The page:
posted by Link on Aug 19
Dear Friends and Family,
Below I’ve included an article that I wrote for our campus quarterly, Sanketika.
There is no Excuse
There is no denying it either: we as a human race are facing an Earth-wide crises, one which threatens to burn us out of our only home in the solar system.
But we still equivocate.
As we are all aware, the Kyoto protocol is due to expire in 2012. It’s successor will be drafted, drawn up, and debated in COP-15, a meeting of all the nations of the world scheduled for December this year. All of us, as citizens of the Earth, must decide where to draw the line.
And we all have to take responsibility for our actions. Rich or poor, developed or not, all nations face the threat caused by our rampant and excessive use of energy and resources: global warming, pollution, extinction of life forms, diminishing water and food supplies.
However, many recent articles debating the scope of responsibility, seem to defend the “right” of developing nations to continue to pollute, in the name of helping their poor people. This mode of thought sort of boils down to: “We have too many poor people. We can’t risk our ‘development’ to save the climate. It’s not our fault, and so not our responsibility.”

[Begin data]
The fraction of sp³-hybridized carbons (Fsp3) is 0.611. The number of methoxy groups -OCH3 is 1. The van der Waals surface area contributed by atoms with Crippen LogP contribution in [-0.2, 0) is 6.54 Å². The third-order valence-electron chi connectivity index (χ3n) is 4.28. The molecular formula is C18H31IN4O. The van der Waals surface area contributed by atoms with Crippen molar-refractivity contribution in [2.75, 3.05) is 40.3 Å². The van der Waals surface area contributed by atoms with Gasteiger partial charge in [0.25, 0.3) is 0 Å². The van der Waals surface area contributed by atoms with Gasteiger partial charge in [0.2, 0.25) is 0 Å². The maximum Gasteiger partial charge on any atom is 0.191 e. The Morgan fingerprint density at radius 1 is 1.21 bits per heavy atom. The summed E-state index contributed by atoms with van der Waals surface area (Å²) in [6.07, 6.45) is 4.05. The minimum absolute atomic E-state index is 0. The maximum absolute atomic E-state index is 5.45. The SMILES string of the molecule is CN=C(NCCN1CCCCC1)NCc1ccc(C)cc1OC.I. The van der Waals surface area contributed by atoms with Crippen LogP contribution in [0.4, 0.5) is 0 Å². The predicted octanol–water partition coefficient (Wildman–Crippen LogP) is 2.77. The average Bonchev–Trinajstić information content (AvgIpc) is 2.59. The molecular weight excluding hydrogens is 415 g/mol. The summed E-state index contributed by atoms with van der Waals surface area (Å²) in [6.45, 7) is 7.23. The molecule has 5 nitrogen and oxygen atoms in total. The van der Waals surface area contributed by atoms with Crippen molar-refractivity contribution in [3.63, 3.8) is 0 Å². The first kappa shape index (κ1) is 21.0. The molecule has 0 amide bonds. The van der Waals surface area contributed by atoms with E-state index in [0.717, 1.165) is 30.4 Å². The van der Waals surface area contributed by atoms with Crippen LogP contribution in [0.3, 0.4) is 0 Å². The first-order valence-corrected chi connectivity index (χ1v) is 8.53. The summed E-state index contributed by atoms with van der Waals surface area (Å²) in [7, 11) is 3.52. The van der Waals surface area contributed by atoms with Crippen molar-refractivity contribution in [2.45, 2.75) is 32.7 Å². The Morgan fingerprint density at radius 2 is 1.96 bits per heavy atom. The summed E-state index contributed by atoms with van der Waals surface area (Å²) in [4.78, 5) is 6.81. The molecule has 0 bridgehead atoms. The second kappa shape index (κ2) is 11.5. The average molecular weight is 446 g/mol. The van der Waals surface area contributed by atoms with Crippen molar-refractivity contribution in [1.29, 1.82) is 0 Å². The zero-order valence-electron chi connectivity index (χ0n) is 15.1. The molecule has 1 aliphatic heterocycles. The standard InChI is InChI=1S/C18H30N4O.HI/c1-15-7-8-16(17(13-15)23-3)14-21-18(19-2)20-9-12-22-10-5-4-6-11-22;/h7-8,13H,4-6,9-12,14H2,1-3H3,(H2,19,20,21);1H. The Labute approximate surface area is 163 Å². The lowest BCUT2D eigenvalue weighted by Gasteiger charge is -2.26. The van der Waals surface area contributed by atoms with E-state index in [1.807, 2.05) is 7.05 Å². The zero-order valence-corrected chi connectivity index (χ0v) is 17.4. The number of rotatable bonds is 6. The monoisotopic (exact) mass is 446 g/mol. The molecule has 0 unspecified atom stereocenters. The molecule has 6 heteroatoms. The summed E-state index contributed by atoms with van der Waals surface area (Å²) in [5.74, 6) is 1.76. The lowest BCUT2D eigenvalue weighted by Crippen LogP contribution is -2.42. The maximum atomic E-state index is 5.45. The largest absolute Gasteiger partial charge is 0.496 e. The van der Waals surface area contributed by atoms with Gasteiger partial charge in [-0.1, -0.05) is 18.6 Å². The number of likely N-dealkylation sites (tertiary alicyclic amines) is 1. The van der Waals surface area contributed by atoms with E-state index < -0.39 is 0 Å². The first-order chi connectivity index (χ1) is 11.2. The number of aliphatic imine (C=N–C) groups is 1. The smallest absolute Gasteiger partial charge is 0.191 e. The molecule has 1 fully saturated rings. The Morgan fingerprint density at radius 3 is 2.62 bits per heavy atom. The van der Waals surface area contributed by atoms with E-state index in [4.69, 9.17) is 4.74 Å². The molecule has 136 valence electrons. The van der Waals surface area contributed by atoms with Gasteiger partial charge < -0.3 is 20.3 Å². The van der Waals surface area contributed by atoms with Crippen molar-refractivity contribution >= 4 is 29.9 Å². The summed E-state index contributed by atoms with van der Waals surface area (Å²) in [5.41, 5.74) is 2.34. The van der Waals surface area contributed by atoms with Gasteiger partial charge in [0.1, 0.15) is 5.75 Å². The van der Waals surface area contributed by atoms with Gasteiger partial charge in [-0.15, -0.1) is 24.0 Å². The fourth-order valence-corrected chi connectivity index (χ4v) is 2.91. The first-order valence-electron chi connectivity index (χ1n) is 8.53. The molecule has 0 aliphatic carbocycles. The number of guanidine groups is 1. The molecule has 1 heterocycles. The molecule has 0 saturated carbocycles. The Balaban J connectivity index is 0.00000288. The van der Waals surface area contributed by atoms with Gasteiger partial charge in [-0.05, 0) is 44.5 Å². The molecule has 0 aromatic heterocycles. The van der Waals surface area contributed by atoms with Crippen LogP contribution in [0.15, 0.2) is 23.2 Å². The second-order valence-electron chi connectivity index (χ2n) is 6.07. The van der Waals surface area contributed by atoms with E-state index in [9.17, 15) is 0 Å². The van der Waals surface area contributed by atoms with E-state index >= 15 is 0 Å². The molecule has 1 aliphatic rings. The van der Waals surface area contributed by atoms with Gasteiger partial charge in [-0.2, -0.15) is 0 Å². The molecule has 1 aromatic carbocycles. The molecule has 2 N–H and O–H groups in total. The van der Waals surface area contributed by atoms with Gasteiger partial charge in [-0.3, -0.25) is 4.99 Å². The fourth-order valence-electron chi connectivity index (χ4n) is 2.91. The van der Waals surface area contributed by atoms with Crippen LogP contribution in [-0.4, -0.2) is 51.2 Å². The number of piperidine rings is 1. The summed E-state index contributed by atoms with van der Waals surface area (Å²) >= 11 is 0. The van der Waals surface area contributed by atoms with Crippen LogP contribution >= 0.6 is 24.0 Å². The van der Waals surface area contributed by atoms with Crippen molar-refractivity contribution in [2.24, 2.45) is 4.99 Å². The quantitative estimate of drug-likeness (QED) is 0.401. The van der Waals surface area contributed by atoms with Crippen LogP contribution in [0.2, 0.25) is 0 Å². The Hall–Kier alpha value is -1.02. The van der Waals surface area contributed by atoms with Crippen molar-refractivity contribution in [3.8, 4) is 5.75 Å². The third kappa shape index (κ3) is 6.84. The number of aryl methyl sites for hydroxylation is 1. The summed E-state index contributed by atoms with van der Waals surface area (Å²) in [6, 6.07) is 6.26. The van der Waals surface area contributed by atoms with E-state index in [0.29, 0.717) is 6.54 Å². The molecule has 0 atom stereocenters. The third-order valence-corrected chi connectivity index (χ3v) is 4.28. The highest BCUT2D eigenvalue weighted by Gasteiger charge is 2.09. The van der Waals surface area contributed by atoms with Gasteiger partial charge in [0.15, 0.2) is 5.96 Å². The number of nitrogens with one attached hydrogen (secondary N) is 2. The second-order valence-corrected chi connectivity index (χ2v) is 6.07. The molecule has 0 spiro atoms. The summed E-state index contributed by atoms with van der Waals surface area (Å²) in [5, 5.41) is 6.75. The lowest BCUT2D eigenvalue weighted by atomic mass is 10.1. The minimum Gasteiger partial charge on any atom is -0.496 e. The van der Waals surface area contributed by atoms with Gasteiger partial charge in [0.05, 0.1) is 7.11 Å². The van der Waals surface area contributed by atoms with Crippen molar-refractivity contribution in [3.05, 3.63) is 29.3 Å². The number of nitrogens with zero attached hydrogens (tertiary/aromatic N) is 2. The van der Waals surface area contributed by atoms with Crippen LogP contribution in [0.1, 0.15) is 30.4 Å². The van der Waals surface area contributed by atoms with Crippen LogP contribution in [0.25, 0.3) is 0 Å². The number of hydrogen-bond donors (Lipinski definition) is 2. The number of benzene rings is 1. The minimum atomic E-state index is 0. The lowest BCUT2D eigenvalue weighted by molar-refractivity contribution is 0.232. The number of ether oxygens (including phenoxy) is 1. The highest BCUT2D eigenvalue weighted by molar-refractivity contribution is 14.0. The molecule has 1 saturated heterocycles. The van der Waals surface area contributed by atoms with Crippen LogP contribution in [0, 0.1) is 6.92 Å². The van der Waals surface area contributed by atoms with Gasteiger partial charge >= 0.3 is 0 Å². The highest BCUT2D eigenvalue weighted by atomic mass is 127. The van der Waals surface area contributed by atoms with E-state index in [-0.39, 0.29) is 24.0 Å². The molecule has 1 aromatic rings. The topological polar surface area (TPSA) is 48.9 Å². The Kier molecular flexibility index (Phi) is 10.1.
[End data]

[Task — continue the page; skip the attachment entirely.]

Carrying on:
And especially, “Our poor should not be deprived of their chance to development, esp. energy (electricity).”
These arguments are applied in all poor economies, not just India. But is it really a sound argument?
First of all, we must honestly ask ourselves:
Following our “business as usual” mode of development, will the poor people who figure so prominently in such arguments be directly benefited?
And the answer is no. The direct beneficiaries will be richer, upper class people (us), who are providing the service of energy to the poorer people. There will be no radical change. The poor are, really and truly, being used as scapegoats in this argument. They are a convenient excuse to avoid doing anything to control the damage caused by everyone BUT them.
Imagine: the poor BILLIONS contribute NEGLIGIBLE carbon emissions to the atmosphere. The enormous bulk of the emissions are caused by the “Developed” section (a very small section) of society worldwide. And that developed section (all of us) are now saying that we should not keep the poor masses out of the polluting loop?
Now, I’m not anti-development. But let’s look at what development is.
When we say ‘development,’ what do we mean? More healthcare? Yes. Less hunger? Yes. More money, more leisure, more education? Yes, yes, yes.
When we DO ‘development,’ what do we GET? More healthcare? Not according to the statistics. Less hunger? Look at the streets of Mumbai. More money? Yes, but higher costs. More leisure, more education? No, and No. In short, none of the above.
I think that the definition of development needs first to change from a higher cash flux (which it is now) to a higher standard of living, as it is in Bhutan. Currently, even the “standard of living” parameter is defined in terms of cash value. With a proper definition and relation between idea and practice, we can say that we should not harm the chances of development of the poor people. Until then, it is utter hypocrisy: we say “Develop the standard of living” and we do “develop the economy,” which in all of history has not raised the individual standard of living.